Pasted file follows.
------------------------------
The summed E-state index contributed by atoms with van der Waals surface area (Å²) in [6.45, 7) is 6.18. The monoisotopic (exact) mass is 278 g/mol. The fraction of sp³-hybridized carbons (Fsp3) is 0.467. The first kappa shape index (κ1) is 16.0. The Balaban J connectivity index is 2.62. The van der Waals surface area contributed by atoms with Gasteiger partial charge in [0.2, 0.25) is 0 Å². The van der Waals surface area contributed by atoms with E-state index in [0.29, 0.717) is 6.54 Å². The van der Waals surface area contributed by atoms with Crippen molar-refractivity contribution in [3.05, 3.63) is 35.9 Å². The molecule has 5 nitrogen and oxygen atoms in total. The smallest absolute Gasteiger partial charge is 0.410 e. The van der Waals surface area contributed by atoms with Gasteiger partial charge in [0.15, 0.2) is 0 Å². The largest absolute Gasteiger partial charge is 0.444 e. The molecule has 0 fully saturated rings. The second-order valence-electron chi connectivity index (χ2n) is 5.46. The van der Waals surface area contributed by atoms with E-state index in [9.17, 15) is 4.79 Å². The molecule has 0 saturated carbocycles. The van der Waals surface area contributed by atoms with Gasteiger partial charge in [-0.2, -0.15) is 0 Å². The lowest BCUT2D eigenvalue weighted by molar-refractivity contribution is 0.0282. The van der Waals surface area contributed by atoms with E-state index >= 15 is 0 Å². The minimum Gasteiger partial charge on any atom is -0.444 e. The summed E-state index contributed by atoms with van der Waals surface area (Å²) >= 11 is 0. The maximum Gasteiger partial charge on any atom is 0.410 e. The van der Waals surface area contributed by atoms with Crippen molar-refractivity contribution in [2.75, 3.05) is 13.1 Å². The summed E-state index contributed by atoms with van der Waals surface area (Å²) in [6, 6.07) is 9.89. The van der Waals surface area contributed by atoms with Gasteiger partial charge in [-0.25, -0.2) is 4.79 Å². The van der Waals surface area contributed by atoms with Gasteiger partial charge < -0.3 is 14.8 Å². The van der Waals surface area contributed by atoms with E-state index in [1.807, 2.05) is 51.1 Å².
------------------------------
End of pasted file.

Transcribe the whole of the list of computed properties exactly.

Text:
The summed E-state index contributed by atoms with van der Waals surface area (Å²) in [6.45, 7) is 6.18. The monoisotopic (exact) mass is 278 g/mol. The fraction of sp³-hybridized carbons (Fsp3) is 0.467. The first kappa shape index (κ1) is 16.0. The Balaban J connectivity index is 2.62. The van der Waals surface area contributed by atoms with Gasteiger partial charge in [0.2, 0.25) is 0 Å². The van der Waals surface area contributed by atoms with E-state index in [0.29, 0.717) is 6.54 Å². The van der Waals surface area contributed by atoms with Crippen molar-refractivity contribution in [3.05, 3.63) is 35.9 Å². The molecule has 5 nitrogen and oxygen atoms in total. The smallest absolute Gasteiger partial charge is 0.410 e. The van der Waals surface area contributed by atoms with Gasteiger partial charge in [0.15, 0.2) is 0 Å². The largest absolute Gasteiger partial charge is 0.444 e. The molecule has 0 fully saturated rings. The second-order valence-electron chi connectivity index (χ2n) is 5.46. The van der Waals surface area contributed by atoms with E-state index in [9.17, 15) is 4.79 Å². The molecule has 0 saturated carbocycles. The van der Waals surface area contributed by atoms with Gasteiger partial charge in [-0.2, -0.15) is 0 Å². The lowest BCUT2D eigenvalue weighted by molar-refractivity contribution is 0.0282. The van der Waals surface area contributed by atoms with E-state index >= 15 is 0 Å². The minimum Gasteiger partial charge on any atom is -0.444 e. The summed E-state index contributed by atoms with van der Waals surface area (Å²) >= 11 is 0. The maximum Gasteiger partial charge on any atom is 0.410 e. The van der Waals surface area contributed by atoms with Crippen molar-refractivity contribution in [2.75, 3.05) is 13.1 Å². The summed E-state index contributed by atoms with van der Waals surface area (Å²) in [6, 6.07) is 9.89. The van der Waals surface area contributed by atoms with Gasteiger partial charge in [-0.25, -0.2) is 4.79 Å². The van der Waals surface area contributed by atoms with Gasteiger partial charge < -0.3 is 14.8 Å². The van der Waals surface area contributed by atoms with E-state index in [1.807, 2.05) is 51.1 Å².